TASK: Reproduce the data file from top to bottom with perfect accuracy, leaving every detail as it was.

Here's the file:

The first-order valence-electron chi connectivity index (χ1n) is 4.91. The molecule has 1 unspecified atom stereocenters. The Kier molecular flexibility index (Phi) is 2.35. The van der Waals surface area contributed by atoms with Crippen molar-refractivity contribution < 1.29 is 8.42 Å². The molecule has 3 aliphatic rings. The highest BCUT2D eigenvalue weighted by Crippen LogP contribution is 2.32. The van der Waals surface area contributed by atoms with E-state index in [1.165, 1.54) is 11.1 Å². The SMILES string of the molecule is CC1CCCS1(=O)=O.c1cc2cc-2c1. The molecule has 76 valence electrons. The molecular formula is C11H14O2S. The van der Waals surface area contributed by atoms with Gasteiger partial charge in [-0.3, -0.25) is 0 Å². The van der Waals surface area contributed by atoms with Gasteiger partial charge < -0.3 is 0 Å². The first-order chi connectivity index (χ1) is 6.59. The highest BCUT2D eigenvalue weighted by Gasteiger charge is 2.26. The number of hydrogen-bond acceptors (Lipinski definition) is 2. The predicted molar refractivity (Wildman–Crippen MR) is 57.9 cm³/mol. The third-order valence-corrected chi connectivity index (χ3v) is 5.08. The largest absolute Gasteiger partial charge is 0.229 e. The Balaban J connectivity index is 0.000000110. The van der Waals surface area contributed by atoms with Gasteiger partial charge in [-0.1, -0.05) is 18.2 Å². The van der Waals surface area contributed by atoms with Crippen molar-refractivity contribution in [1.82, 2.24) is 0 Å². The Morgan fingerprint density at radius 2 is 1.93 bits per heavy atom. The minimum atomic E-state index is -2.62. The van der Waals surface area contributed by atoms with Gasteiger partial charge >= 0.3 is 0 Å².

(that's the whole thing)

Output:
The first-order valence-electron chi connectivity index (χ1n) is 4.91. The molecule has 1 unspecified atom stereocenters. The Kier molecular flexibility index (Phi) is 2.35. The van der Waals surface area contributed by atoms with Crippen molar-refractivity contribution < 1.29 is 8.42 Å². The molecule has 3 aliphatic rings. The highest BCUT2D eigenvalue weighted by Crippen LogP contribution is 2.32. The van der Waals surface area contributed by atoms with E-state index in [1.165, 1.54) is 11.1 Å². The SMILES string of the molecule is CC1CCCS1(=O)=O.c1cc2cc-2c1. The molecule has 76 valence electrons. The molecular formula is C11H14O2S. The van der Waals surface area contributed by atoms with Gasteiger partial charge in [-0.3, -0.25) is 0 Å². The van der Waals surface area contributed by atoms with Gasteiger partial charge < -0.3 is 0 Å². The first-order chi connectivity index (χ1) is 6.59. The highest BCUT2D eigenvalue weighted by Gasteiger charge is 2.26. The number of hydrogen-bond acceptors (Lipinski definition) is 2. The predicted molar refractivity (Wildman–Crippen MR) is 57.9 cm³/mol. The third-order valence-corrected chi connectivity index (χ3v) is 5.08. The largest absolute Gasteiger partial charge is 0.229 e. The Balaban J connectivity index is 0.000000110. The van der Waals surface area contributed by atoms with Gasteiger partial charge in [-0.1, -0.05) is 18.2 Å². The van der Waals surface area contributed by atoms with Crippen molar-refractivity contribution in [1.82, 2.24) is 0 Å². The Morgan fingerprint density at radius 2 is 1.93 bits per heavy atom. The minimum atomic E-state index is -2.62. The van der Waals surface area contributed by atoms with Gasteiger partial charge >= 0.3 is 0 Å².